11 Jan How to Read the Labels on Supplements before Purchasing
Labels on many dietary nutritional supplements are not always accurate because the FDA does not make enough demands on the manufacturers. Their labels can be misleading in terms of the quality of their product, as well as its true nutritional value.
Does USP appear on the label? USP stands for U.S. Pharmacopeia which is a reputable testing organization. Words such as “proven release” or “release assured” on the label mean that the supplements are easily absorbed into the body.
Although labels are still far from perfect, FDA has regulated supplement labels. Manufacturers must list all the ingredients. The label for vitamins and minerals must have the quantity of nutrients per serving, the percentage related to the daily value and the RDA – recommended dietary allowance.
The listings for dietary supplements such as herbs and phytochemicals must have the quantity per serving and the plant parts from which the ingredient comes from (such as roots, leaves, etc). The manufacturer’s blend of two or more botanicals must list the weight of the total blend.
- Phytochemicals, also called phytonutrients, are various bioactive chemical compounds found in plants as antioxidants.
- Always look for the expiration date, as supplements will become less potent as time moves on. Choose products that have a longer “shelf life”. Read the label for storage requirements, such as whether it needs to be refrigerated or stored in a cool, dry place. Never store supplements in heated areas.
- Choose a supplement that is reasonable. Unless a doctor has prescribed a supplement for medicinal purposes, you don’t need a label marked as extra-strength, therapeutic, etc. Choose products that are not higher than the recommended dietary allowance.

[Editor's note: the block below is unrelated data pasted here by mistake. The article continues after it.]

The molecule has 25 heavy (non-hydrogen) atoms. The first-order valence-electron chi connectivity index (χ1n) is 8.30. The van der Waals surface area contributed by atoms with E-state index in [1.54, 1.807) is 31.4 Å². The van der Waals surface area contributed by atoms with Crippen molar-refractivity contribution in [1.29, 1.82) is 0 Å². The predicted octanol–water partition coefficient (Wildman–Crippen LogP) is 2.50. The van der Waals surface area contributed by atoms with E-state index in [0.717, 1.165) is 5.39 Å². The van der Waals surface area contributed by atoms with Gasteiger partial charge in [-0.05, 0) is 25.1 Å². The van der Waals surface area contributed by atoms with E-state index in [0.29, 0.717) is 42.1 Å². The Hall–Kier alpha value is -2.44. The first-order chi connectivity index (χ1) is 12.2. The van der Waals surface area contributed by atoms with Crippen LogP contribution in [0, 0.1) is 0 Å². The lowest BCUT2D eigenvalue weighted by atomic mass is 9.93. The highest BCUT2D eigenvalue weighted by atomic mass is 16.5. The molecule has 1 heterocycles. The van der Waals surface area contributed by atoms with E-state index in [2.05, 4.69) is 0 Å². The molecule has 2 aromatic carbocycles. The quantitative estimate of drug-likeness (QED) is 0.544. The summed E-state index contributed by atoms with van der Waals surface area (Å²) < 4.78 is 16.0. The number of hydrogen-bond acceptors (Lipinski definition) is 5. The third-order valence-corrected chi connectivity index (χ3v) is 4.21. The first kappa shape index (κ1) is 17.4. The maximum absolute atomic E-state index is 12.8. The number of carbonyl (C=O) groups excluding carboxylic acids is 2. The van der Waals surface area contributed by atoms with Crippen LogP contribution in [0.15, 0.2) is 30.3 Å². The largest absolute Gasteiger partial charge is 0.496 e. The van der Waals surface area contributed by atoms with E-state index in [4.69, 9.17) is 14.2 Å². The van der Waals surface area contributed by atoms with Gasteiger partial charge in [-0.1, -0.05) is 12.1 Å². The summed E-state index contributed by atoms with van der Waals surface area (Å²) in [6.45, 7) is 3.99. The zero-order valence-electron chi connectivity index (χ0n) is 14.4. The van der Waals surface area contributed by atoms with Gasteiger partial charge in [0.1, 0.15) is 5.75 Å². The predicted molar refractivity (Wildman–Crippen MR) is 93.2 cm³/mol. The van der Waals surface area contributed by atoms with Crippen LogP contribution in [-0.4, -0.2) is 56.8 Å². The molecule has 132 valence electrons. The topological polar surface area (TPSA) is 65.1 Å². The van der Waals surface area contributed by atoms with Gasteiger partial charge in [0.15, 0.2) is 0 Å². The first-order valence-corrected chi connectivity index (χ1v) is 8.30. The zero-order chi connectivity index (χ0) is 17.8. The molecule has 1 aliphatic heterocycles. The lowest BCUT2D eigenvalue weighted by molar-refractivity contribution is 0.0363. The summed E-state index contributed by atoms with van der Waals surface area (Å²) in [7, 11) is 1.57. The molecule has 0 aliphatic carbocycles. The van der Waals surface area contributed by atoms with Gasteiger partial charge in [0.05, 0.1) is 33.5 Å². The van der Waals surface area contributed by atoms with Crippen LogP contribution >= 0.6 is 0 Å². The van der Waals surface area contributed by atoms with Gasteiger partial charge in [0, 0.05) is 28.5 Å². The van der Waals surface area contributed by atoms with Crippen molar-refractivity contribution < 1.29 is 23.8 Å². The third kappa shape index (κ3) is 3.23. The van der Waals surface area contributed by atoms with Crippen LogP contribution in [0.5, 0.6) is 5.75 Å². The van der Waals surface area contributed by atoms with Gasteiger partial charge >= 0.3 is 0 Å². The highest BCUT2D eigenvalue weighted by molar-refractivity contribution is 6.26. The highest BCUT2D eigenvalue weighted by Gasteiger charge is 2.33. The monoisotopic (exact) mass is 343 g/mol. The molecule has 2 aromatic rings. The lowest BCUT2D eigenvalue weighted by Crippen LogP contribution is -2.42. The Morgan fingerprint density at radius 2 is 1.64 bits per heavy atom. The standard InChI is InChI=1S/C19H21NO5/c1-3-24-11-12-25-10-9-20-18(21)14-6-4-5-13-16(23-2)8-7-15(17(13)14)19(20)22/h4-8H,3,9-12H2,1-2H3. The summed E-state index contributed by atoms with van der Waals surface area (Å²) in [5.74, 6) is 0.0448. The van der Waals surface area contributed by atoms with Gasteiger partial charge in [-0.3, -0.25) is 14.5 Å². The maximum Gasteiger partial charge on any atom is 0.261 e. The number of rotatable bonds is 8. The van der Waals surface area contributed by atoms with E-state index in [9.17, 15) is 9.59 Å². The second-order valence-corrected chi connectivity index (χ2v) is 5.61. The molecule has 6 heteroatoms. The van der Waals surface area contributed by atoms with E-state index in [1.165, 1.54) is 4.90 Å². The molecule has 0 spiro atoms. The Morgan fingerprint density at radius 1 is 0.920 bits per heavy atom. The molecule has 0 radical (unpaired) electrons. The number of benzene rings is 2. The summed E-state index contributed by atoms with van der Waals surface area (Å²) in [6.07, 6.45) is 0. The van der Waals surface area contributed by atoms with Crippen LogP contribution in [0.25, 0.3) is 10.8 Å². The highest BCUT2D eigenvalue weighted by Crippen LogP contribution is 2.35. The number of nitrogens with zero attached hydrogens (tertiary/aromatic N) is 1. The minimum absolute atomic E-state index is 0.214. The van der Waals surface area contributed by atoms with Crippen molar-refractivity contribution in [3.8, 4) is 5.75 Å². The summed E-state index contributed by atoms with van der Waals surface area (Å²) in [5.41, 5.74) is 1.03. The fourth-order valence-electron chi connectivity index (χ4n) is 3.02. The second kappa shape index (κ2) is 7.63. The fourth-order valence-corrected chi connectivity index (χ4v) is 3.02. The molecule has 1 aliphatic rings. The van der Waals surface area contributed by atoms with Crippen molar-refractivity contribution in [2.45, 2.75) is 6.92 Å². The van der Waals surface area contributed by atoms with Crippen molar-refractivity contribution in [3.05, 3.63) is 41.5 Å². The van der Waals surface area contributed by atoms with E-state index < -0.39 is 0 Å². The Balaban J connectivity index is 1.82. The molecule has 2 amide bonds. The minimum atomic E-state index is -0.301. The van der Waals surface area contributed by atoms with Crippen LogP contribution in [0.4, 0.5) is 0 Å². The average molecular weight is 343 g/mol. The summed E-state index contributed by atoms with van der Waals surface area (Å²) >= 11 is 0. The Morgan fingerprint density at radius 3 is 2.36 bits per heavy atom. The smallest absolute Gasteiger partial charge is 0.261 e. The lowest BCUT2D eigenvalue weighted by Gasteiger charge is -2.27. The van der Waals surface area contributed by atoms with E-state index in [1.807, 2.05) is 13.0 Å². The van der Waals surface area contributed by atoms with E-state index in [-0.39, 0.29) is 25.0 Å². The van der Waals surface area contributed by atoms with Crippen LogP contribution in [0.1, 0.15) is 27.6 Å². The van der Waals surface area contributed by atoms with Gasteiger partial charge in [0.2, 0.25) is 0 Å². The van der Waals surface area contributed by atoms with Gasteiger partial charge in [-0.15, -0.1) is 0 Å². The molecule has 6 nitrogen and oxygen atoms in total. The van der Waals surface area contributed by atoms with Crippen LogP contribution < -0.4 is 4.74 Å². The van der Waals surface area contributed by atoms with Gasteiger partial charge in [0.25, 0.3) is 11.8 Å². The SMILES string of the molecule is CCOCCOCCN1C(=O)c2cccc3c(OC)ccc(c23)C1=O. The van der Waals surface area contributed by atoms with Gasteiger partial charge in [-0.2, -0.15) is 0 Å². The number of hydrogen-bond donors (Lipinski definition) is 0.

- The FDA does not allow supplement manufacturers to make claims that their product will cure or prevent diseases. Any claim in that field would require the product be tested before release. A label is allowed to say “maintains cholesterol” but may not say “lowers cholesterol”.
- Stay away from things such as “all-natural” or “natural vitamins”. Ascorbic acid, or vitamin C, found in oranges is the same as the ascorbic acid cooked up in a chemistry lab! Keep in mind, ascorbic acid found in “natural” vitamin pills may not have additives such as coloring or fillers that are found in regular vitamin pills. So, unless you have an allergy to fillers or dyes, don’t waste your money on the natural vitamin pills.
When reading labels, see what the different ingredients are and whether they have side effects or truly have nutritional properties. It’s easy enough to get information about any ingredient online. Read all the pros and cons before consuming any supplement. There are many ingredients that consumers take for granted because they are in so many dietary supplements, but that doesn’t mean that they are safe. Some have proven to cause serious health issues if consumed for a long period of time.
Stay away from supplements that contain gluten or milk products if you are lactose intolerant. Supplements that contain fructose, which is considered one of the worst sweeteners, can actually cause weight gain. Try and avoid the green tea extract as an ingredient; it will not curb your appetite but it can have side effects if taken for a long period of time. Some of these effects are rapid heart rate, dizziness, rashes, convulsions, and tremors.
Do some research online and list ingredients that are good and those that you should avoid. It will make reading labels a great deal easier and help you choose a good nutritional supplement.